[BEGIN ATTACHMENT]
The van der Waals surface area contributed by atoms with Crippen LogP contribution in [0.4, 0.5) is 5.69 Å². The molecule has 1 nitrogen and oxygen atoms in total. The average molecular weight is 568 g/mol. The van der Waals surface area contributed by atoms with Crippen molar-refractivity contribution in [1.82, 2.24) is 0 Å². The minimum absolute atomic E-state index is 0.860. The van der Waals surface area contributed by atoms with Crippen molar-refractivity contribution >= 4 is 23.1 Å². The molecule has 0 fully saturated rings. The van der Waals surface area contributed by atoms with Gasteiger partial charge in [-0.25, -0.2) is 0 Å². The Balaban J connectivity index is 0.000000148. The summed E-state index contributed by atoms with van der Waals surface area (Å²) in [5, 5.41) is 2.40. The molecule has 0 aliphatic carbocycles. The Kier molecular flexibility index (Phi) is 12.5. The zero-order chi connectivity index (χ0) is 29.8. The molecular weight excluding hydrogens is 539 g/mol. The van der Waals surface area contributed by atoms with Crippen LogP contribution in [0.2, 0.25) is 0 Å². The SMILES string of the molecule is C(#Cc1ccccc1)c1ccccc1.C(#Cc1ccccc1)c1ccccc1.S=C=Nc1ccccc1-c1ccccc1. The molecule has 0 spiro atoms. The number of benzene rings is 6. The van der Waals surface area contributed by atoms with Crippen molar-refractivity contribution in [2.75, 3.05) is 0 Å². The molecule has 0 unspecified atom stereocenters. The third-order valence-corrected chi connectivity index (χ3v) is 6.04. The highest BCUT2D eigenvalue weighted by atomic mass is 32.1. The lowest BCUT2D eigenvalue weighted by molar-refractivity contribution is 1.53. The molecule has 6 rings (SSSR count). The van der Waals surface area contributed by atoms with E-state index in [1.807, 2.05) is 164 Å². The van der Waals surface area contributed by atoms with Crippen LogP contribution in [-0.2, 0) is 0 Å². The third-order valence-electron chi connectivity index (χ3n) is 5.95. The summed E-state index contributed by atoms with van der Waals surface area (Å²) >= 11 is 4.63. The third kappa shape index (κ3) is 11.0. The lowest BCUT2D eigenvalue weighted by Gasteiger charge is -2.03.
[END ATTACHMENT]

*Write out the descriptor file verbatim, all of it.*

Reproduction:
The van der Waals surface area contributed by atoms with Crippen LogP contribution in [0.4, 0.5) is 5.69 Å². The molecule has 1 nitrogen and oxygen atoms in total. The average molecular weight is 568 g/mol. The van der Waals surface area contributed by atoms with Crippen molar-refractivity contribution in [1.82, 2.24) is 0 Å². The minimum absolute atomic E-state index is 0.860. The van der Waals surface area contributed by atoms with Crippen molar-refractivity contribution >= 4 is 23.1 Å². The molecule has 0 fully saturated rings. The van der Waals surface area contributed by atoms with Gasteiger partial charge in [-0.25, -0.2) is 0 Å². The Balaban J connectivity index is 0.000000148. The summed E-state index contributed by atoms with van der Waals surface area (Å²) in [5, 5.41) is 2.40. The molecule has 0 aliphatic carbocycles. The Kier molecular flexibility index (Phi) is 12.5. The zero-order chi connectivity index (χ0) is 29.8. The molecular weight excluding hydrogens is 539 g/mol. The van der Waals surface area contributed by atoms with Crippen LogP contribution in [0.2, 0.25) is 0 Å². The SMILES string of the molecule is C(#Cc1ccccc1)c1ccccc1.C(#Cc1ccccc1)c1ccccc1.S=C=Nc1ccccc1-c1ccccc1. The molecule has 0 spiro atoms. The number of benzene rings is 6. The van der Waals surface area contributed by atoms with Crippen molar-refractivity contribution in [2.75, 3.05) is 0 Å². The molecule has 0 unspecified atom stereocenters. The third-order valence-corrected chi connectivity index (χ3v) is 6.04. The highest BCUT2D eigenvalue weighted by atomic mass is 32.1. The lowest BCUT2D eigenvalue weighted by molar-refractivity contribution is 1.53. The molecule has 6 rings (SSSR count). The van der Waals surface area contributed by atoms with E-state index in [1.807, 2.05) is 164 Å². The van der Waals surface area contributed by atoms with Crippen LogP contribution in [-0.2, 0) is 0 Å². The third-order valence-electron chi connectivity index (χ3n) is 5.95. The summed E-state index contributed by atoms with van der Waals surface area (Å²) >= 11 is 4.63. The third kappa shape index (κ3) is 11.0. The lowest BCUT2D eigenvalue weighted by Gasteiger charge is -2.03.